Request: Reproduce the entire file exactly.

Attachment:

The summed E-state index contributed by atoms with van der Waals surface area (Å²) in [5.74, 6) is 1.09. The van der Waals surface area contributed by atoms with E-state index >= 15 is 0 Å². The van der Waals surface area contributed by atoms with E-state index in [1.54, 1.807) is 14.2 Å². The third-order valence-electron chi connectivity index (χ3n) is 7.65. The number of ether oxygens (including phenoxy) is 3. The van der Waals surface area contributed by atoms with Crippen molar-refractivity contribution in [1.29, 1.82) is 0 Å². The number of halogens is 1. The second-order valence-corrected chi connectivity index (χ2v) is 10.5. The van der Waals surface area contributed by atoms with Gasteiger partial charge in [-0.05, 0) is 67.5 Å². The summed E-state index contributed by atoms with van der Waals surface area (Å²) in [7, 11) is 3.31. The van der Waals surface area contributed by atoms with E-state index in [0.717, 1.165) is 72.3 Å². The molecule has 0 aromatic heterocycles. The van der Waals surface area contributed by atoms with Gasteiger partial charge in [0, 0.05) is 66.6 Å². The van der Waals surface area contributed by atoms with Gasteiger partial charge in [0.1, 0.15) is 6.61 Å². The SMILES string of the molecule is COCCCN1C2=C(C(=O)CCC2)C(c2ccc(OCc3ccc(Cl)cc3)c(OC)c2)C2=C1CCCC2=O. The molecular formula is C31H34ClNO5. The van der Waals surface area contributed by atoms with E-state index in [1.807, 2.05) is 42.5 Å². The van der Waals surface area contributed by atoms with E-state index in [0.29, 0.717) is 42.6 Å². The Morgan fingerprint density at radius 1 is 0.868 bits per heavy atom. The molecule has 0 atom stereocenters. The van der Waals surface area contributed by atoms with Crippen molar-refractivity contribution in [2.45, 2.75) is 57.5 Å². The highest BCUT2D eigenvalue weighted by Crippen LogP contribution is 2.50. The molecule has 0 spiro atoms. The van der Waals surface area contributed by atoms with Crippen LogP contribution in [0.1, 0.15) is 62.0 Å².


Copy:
The summed E-state index contributed by atoms with van der Waals surface area (Å²) in [5.74, 6) is 1.09. The van der Waals surface area contributed by atoms with E-state index >= 15 is 0 Å². The van der Waals surface area contributed by atoms with E-state index in [1.54, 1.807) is 14.2 Å². The third-order valence-electron chi connectivity index (χ3n) is 7.65. The number of ether oxygens (including phenoxy) is 3. The van der Waals surface area contributed by atoms with Crippen molar-refractivity contribution in [1.29, 1.82) is 0 Å². The number of halogens is 1. The second-order valence-corrected chi connectivity index (χ2v) is 10.5. The van der Waals surface area contributed by atoms with Gasteiger partial charge in [-0.05, 0) is 67.5 Å². The summed E-state index contributed by atoms with van der Waals surface area (Å²) in [7, 11) is 3.31. The van der Waals surface area contributed by atoms with E-state index in [0.717, 1.165) is 72.3 Å². The molecule has 0 aromatic heterocycles. The van der Waals surface area contributed by atoms with Gasteiger partial charge in [0, 0.05) is 66.6 Å². The van der Waals surface area contributed by atoms with Gasteiger partial charge in [0.1, 0.15) is 6.61 Å². The SMILES string of the molecule is COCCCN1C2=C(C(=O)CCC2)C(c2ccc(OCc3ccc(Cl)cc3)c(OC)c2)C2=C1CCCC2=O. The molecular formula is C31H34ClNO5. The van der Waals surface area contributed by atoms with E-state index in [1.807, 2.05) is 42.5 Å². The van der Waals surface area contributed by atoms with E-state index in [0.29, 0.717) is 42.6 Å². The Morgan fingerprint density at radius 1 is 0.868 bits per heavy atom. The molecule has 0 atom stereocenters. The van der Waals surface area contributed by atoms with Crippen molar-refractivity contribution in [2.45, 2.75) is 57.5 Å². The highest BCUT2D eigenvalue weighted by Crippen LogP contribution is 2.50. The molecule has 0 spiro atoms. The van der Waals surface area contributed by atoms with Crippen LogP contribution in [0.1, 0.15) is 62.0 Å².